Journal of Materials Chemistry | Year: 2012

Gelatin, a renewable animal derivative composed of various proteins, was used as a precursor for nitrogen-doped porous carbon with high surface areas for supercapacitors for the first time. The preparation procedure is very simple, including the carbonization of gelatin under inert atmosphere, followed by NaOH activation of the carbonized char at 600 °C for 1 h. The porosity and surface chemistry of the carbon depend strongly on the weight ratio of NaOH/char, with the specific surface area and nitrogen content varying between 323 and 3012 m 2 g -1 and between 0.88 and 9.26 at%, respectively. The unique microstructure and nitrogen functionalities enable the carbon to exhibit a high capacitance of up to 385 F g -1 in 6 mol L -1 KOH aqueous electrolytes, attributed to the co-contribution of double layer capacitance and pseudo-capacitance. It also shows excellent rate capability (235 F g -1 remained at 50 A g -1) and cycle durability, making it a promising electrode material for supercapacitors. This journal is © The Royal Society of Chemistry. Source


Miao L.-X.,Beijing Institute of Technology | Miao L.-X.,Beijing Research Institute of Chemical Defense | Wang W.-K.,Beijing Research Institute of Chemical Defense | Wang A.-B.,Beijing Research Institute of Chemical Defense | And 2 more authors.
Journal of Materials Chemistry A | Year: 2013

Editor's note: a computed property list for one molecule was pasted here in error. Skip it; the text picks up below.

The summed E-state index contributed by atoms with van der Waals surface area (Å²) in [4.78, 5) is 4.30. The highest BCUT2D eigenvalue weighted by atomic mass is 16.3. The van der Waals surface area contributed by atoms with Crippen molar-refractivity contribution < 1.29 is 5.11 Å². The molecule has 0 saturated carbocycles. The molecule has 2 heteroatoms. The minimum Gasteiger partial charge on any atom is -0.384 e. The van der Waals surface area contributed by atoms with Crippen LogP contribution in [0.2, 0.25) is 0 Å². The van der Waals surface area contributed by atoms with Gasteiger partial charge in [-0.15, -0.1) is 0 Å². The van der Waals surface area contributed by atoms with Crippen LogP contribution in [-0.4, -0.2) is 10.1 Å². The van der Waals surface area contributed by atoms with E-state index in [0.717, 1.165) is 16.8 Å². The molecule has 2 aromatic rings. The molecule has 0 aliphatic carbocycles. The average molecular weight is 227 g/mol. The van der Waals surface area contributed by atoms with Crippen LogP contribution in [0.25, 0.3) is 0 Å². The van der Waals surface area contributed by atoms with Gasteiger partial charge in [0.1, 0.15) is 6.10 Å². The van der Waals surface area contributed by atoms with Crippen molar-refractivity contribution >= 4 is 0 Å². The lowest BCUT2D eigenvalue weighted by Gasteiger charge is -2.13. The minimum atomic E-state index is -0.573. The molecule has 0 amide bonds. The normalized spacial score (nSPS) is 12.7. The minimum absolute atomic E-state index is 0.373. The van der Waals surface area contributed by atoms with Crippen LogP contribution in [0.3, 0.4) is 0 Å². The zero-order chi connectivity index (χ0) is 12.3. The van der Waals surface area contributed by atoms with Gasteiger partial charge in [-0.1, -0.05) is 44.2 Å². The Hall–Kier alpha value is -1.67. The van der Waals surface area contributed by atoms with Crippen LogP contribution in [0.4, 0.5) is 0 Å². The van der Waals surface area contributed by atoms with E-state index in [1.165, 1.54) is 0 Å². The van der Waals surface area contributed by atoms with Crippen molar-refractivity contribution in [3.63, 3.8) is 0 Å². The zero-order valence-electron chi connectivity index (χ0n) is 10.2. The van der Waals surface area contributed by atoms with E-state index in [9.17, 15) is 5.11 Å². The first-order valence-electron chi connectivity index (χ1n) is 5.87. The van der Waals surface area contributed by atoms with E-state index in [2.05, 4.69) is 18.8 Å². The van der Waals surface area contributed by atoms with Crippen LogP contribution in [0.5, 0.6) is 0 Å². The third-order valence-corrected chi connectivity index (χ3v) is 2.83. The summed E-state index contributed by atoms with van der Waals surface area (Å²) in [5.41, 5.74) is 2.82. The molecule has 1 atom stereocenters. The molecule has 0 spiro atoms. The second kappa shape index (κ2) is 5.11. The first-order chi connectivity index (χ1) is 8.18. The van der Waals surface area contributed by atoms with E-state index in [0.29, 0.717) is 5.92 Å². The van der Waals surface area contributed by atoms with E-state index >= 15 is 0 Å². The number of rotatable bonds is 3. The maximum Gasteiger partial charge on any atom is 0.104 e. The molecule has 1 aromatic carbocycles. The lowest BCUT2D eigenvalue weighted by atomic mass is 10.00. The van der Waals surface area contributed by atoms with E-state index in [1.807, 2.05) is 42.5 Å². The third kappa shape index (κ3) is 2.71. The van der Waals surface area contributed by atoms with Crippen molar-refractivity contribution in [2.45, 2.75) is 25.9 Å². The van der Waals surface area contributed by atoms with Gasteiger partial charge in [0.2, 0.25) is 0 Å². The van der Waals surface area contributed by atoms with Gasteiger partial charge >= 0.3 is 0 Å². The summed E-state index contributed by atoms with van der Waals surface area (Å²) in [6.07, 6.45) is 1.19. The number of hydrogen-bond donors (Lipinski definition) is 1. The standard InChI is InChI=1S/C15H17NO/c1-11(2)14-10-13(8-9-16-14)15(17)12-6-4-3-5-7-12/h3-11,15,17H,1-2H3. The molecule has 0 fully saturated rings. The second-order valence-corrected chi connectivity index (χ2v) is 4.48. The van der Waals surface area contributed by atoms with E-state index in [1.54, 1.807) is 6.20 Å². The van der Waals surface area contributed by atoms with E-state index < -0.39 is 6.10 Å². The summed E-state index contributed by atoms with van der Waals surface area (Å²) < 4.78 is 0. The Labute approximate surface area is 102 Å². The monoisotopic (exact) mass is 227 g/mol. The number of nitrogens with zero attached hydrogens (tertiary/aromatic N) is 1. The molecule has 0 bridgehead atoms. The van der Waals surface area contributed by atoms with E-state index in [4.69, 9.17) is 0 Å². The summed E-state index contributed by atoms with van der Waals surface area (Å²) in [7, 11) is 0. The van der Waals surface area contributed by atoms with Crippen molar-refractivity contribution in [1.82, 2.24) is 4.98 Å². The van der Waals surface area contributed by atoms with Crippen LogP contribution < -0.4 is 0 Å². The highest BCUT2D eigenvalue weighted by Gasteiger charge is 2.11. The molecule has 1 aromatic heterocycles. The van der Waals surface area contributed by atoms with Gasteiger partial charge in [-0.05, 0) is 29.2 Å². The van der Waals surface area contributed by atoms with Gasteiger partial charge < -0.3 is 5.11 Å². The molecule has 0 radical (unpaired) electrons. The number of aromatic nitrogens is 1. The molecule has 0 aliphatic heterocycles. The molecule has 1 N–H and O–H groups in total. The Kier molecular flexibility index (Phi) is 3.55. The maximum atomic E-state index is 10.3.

Lithium-sulfur (Li-S) batteries have received significant attention in recent years because of their high theoretical specific capacity (1675 mA h g-1) and energy density (2600 W h kg-1). Many papers focus on cells that exhibit very high capacity per gram of sulfur, which contain sulfur contents well below 50% which greatly reduces their overall energy density per gram of cathode. Moreover, they do not address the issues of practical sulfur loading and large-scale technology for commercial applications. In general, the lower the sulfur content, the higher the sulfur capacity. In this paper, a high sulfur content (80% S) carbon-sulfur (P-AB@S) material with core-shell structure has been successfully synthesized by grafting of polymer electrolyte (polyethylene glycol, PEG) chains and depositing sulfur onto the surface of electronically conductive acetylene black (AB). The PEG chains are inserted into the sulfur layer to reinforce the material's structural stability. More importantly, with a cathode containing 66% sulfur and approximately 3 mg cm-2 sulfur loading on the electrode, P-AB@S as a cathode material for lithium sulfur batteries shows a specific capacity of 577 mA h g -1 after 500 cycles at 100 mA g-1 between 1.5 V and 2.8 V. Moreover, the preparation method of the P-AB@S composite is a facile, cost-effective and template-free method and easy to implement large-scale technology for commercial applications. © 2013 The Royal Society of Chemistry. Source